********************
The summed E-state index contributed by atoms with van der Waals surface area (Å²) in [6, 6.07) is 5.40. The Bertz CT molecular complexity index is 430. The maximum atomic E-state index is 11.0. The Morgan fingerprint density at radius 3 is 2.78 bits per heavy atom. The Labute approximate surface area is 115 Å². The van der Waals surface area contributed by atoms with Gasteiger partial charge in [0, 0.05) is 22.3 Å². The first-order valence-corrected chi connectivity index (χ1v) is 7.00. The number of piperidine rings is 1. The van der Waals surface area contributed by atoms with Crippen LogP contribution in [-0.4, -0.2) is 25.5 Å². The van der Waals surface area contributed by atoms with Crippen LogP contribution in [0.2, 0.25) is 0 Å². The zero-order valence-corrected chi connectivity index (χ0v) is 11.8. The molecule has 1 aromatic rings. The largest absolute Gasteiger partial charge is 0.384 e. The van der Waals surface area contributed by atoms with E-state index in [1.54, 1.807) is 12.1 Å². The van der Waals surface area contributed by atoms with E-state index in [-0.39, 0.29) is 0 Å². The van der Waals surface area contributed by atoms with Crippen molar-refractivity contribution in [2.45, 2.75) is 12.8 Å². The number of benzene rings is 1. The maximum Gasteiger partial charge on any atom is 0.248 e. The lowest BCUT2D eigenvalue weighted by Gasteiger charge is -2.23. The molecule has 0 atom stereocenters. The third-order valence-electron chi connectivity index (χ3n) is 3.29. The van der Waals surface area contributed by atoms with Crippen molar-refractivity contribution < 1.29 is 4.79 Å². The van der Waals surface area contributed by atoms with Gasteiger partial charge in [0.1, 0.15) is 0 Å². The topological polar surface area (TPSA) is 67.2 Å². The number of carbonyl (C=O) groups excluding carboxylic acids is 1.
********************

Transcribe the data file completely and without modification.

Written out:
The summed E-state index contributed by atoms with van der Waals surface area (Å²) in [6, 6.07) is 5.40. The Bertz CT molecular complexity index is 430. The maximum atomic E-state index is 11.0. The Morgan fingerprint density at radius 3 is 2.78 bits per heavy atom. The Labute approximate surface area is 115 Å². The van der Waals surface area contributed by atoms with Gasteiger partial charge in [0, 0.05) is 22.3 Å². The first-order valence-corrected chi connectivity index (χ1v) is 7.00. The number of piperidine rings is 1. The van der Waals surface area contributed by atoms with Crippen LogP contribution in [-0.4, -0.2) is 25.5 Å². The van der Waals surface area contributed by atoms with Crippen LogP contribution in [0.2, 0.25) is 0 Å². The zero-order valence-corrected chi connectivity index (χ0v) is 11.8. The molecule has 1 aromatic rings. The largest absolute Gasteiger partial charge is 0.384 e. The van der Waals surface area contributed by atoms with E-state index in [1.54, 1.807) is 12.1 Å². The van der Waals surface area contributed by atoms with E-state index in [-0.39, 0.29) is 0 Å². The van der Waals surface area contributed by atoms with Crippen molar-refractivity contribution in [2.45, 2.75) is 12.8 Å². The number of benzene rings is 1. The maximum Gasteiger partial charge on any atom is 0.248 e. The lowest BCUT2D eigenvalue weighted by Gasteiger charge is -2.23. The molecule has 0 atom stereocenters. The third-order valence-electron chi connectivity index (χ3n) is 3.29. The van der Waals surface area contributed by atoms with Crippen molar-refractivity contribution < 1.29 is 4.79 Å². The van der Waals surface area contributed by atoms with Gasteiger partial charge in [0.1, 0.15) is 0 Å². The topological polar surface area (TPSA) is 67.2 Å². The number of carbonyl (C=O) groups excluding carboxylic acids is 1.